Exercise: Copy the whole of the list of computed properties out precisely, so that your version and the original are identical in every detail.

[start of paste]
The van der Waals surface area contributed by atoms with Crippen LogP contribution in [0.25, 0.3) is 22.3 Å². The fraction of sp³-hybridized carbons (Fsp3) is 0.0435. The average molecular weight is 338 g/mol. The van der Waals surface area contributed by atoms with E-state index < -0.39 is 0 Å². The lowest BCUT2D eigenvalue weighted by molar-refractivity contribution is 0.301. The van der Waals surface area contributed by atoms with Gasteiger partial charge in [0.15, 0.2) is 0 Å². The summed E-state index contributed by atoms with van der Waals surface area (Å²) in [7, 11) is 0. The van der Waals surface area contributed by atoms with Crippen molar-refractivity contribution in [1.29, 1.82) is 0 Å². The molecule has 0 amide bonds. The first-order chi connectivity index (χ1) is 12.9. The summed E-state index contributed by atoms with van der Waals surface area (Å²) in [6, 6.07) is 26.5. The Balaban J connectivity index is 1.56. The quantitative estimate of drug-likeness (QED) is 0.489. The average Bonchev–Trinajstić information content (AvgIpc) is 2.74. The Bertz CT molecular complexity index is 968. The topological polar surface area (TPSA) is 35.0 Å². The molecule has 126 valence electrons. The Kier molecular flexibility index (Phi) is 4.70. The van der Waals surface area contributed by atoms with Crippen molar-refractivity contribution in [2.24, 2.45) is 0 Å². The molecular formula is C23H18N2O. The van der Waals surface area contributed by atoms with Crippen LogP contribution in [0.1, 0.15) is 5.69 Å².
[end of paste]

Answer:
The van der Waals surface area contributed by atoms with Crippen LogP contribution in [0.25, 0.3) is 22.3 Å². The fraction of sp³-hybridized carbons (Fsp3) is 0.0435. The average molecular weight is 338 g/mol. The van der Waals surface area contributed by atoms with E-state index < -0.39 is 0 Å². The lowest BCUT2D eigenvalue weighted by molar-refractivity contribution is 0.301. The van der Waals surface area contributed by atoms with Gasteiger partial charge in [0.15, 0.2) is 0 Å². The summed E-state index contributed by atoms with van der Waals surface area (Å²) in [7, 11) is 0. The van der Waals surface area contributed by atoms with Crippen molar-refractivity contribution in [1.29, 1.82) is 0 Å². The molecule has 0 amide bonds. The first-order chi connectivity index (χ1) is 12.9. The summed E-state index contributed by atoms with van der Waals surface area (Å²) in [6, 6.07) is 26.5. The Balaban J connectivity index is 1.56. The quantitative estimate of drug-likeness (QED) is 0.489. The average Bonchev–Trinajstić information content (AvgIpc) is 2.74. The Bertz CT molecular complexity index is 968. The topological polar surface area (TPSA) is 35.0 Å². The molecule has 126 valence electrons. The Kier molecular flexibility index (Phi) is 4.70. The van der Waals surface area contributed by atoms with Crippen molar-refractivity contribution in [2.24, 2.45) is 0 Å². The molecular formula is C23H18N2O. The van der Waals surface area contributed by atoms with Crippen LogP contribution in [0.1, 0.15) is 5.69 Å².